Western Connecticut Health Network Values Physician Assistants National PA’s Week is October 6- 12

New Milford Hospital
DANBURY, Connecticut – October 6, 2016 – During this year’s National Physician Assistant’s Week, October 6 -12, Western Connecticut Health Network (WCHN) recognizes the important contributions Physician Assistants (PAs) make as valued members of our patient care team. PAs are a vital part of the high-quality care we provide in our hospitals and throughout the community. Having PAs on patient care teams, is a proven way to help maximize positive health outcomes and further our mission to provide the best care to our patients. This year also marks the 50th anniversary of the PA profession (1966-2016).

“Our country’s healthcare system is focused on increasing access to quality care, and PAs play a big part in that effort. Because PAs practice medicine in every specialty, every setting and every state, they can help bring care to millions of patients who need it,” said WCHN’s chief medical officer, Dr. Matthew Miller. The PA profession has grown 36 percent between 2009 and 2014. Studies have shown that when PAs are incorporated into healthcare teams the result is lower readmission rates for everything from postoperative care to cancer treatments. During PA Week, WCHN is proud to recognize the PAs on our healthcare team and celebrate their contributions to this organization and the health of the patients they serve.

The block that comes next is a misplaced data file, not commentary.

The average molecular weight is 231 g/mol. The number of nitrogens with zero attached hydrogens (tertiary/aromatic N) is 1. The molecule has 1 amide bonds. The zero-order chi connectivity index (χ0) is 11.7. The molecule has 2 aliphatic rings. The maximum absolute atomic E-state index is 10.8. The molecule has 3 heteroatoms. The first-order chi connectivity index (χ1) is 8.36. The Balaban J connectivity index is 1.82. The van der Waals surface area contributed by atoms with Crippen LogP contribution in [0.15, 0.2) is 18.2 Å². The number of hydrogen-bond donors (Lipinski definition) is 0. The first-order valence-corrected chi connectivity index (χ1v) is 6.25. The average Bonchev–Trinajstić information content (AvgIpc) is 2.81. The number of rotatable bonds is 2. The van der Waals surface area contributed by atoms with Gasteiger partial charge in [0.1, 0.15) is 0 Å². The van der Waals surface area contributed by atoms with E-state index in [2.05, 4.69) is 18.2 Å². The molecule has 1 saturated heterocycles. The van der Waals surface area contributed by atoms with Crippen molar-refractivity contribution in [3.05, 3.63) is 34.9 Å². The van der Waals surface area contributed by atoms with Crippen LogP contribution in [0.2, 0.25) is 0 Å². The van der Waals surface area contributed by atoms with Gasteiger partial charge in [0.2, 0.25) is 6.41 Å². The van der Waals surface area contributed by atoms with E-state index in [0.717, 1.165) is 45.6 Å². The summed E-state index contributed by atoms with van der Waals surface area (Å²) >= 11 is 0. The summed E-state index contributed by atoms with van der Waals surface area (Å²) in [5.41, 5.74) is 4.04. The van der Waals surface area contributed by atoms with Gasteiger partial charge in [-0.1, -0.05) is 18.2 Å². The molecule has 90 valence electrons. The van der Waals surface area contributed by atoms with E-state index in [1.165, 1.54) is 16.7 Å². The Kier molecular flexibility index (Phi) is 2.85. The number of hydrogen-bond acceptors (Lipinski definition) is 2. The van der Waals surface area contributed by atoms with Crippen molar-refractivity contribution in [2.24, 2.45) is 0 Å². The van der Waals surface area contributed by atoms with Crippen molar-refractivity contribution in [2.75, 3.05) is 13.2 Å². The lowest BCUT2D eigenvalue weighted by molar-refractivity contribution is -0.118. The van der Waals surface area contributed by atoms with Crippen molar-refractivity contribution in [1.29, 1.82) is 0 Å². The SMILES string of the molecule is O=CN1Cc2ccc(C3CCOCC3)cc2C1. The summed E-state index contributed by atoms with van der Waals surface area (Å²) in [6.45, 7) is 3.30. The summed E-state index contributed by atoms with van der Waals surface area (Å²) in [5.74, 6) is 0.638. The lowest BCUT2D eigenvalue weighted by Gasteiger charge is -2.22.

WCHN is committed to maximizing the roles PAs play on our healthcare teams because we know we are stronger when we all work together—and the result is world-class care for our patients. We also want to inform our patients, staff and the general public about who PAs are and the roles they play in healthcare delivery. The American Academy of Physician Assistants states that…

  • There are more than 108,500 certified PAs today. PAs practice in every medical and surgical specialty from pediatric neurosurgery to oncology to primary care. 
  •  PAs conduct physical exams, diagnose and treat illnesses, order and interpret tests, write prescriptions, perform medical procedures—like joint injections—first assist in surgery, counsel patients on preventive healthcare, coordinate patient care, make rounds in nursing homes and hospitals and conduct clinical research.
  • PAs are educated through intense graduate-level programs that average 27 months and require the same prerequisite courses as medical schools. As part of their education, PAs complete at least 2,000 hours of clinical rotations in every major specialty, from family medicine to general surgery to emergency medicine.

For more information about PA Week or to learn more about this dynamic profession visit PAweek.com.